Molecular biologists say they have identified a gene in ripe strawberries that could help create vitamin-drenched, transgenic food of the future.
The gene, called GalUR, encodes an enzyme in strawberry plants that helps to convert a protein called D-galacturonic acid to vitamin C, according to a study led by Victoriano Valpuesta, of Spain's University of Malaga, which is published Sunday in a specialist journal, Nature Biotechology.
They tested the same gene in a weed called thale cress (Arabidopsis thaliana), which is the best-researched plant in the world because its genetic code has been fully unravelled. Genes that had been tweaked to overexpress the enzyme churned out two or three times the amount of ascorbic acid, as vitamin C is called.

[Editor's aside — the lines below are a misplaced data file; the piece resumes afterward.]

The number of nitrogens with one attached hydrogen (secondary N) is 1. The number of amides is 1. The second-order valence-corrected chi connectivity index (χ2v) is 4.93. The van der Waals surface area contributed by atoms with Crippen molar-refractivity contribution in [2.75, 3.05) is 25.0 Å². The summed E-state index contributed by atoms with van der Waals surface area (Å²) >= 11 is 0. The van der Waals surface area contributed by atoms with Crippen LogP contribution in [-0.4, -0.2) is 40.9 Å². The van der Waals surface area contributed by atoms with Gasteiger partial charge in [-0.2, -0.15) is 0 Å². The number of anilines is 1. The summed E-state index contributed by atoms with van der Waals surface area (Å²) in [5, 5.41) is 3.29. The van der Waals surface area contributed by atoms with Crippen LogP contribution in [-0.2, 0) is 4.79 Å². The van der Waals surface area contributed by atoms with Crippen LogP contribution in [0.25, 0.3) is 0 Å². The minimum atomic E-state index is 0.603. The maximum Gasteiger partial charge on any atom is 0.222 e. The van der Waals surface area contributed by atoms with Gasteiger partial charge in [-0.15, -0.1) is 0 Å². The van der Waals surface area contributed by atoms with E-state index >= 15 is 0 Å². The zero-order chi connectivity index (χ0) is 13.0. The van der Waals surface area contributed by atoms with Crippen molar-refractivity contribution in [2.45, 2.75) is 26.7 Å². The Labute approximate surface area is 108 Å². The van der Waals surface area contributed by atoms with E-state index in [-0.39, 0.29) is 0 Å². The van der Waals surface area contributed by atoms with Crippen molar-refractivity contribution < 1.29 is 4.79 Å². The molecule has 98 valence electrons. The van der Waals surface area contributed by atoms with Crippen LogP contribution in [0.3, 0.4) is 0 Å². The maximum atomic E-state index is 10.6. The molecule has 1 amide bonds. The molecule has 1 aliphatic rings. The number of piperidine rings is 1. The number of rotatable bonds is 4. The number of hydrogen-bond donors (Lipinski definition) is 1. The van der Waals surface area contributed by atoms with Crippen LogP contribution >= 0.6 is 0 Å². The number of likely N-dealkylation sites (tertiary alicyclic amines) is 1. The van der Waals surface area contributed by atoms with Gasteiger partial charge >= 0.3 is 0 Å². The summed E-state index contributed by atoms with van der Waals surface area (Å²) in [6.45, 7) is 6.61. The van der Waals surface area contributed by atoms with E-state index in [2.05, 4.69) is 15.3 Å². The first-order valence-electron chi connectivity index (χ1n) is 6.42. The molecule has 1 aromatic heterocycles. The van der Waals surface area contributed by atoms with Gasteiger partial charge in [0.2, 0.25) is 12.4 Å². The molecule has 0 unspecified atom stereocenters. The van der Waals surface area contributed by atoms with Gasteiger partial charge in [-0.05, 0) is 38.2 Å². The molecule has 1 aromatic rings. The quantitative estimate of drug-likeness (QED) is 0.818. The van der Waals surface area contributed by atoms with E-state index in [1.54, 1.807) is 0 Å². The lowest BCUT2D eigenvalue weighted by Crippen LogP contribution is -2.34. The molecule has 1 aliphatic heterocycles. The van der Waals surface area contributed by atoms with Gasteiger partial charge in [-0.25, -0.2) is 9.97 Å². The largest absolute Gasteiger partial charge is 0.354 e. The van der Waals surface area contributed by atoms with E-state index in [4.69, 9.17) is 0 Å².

Other plants that use these genes could be engineered so that they too have high vitamin levels, the study suggests.
"Vitamin C is the single most important specialty chemical manufactured in the world," it said. "The identification of the GalUR gene provides a new tool whose commercial application may have a substantial impact on the production of this highly valuable compound."
The first generation of this technology is widely used in the US but is widely opposed in Europe. It entails introducing genes that confer financial benefits for the producer, such as exuding proteins that kill pests or resist herbicides or prolong a fruit's shelf life. The second generation, which is still in the experimental stage, entails crops, such as bananas or rice, with genes that boost nutrition.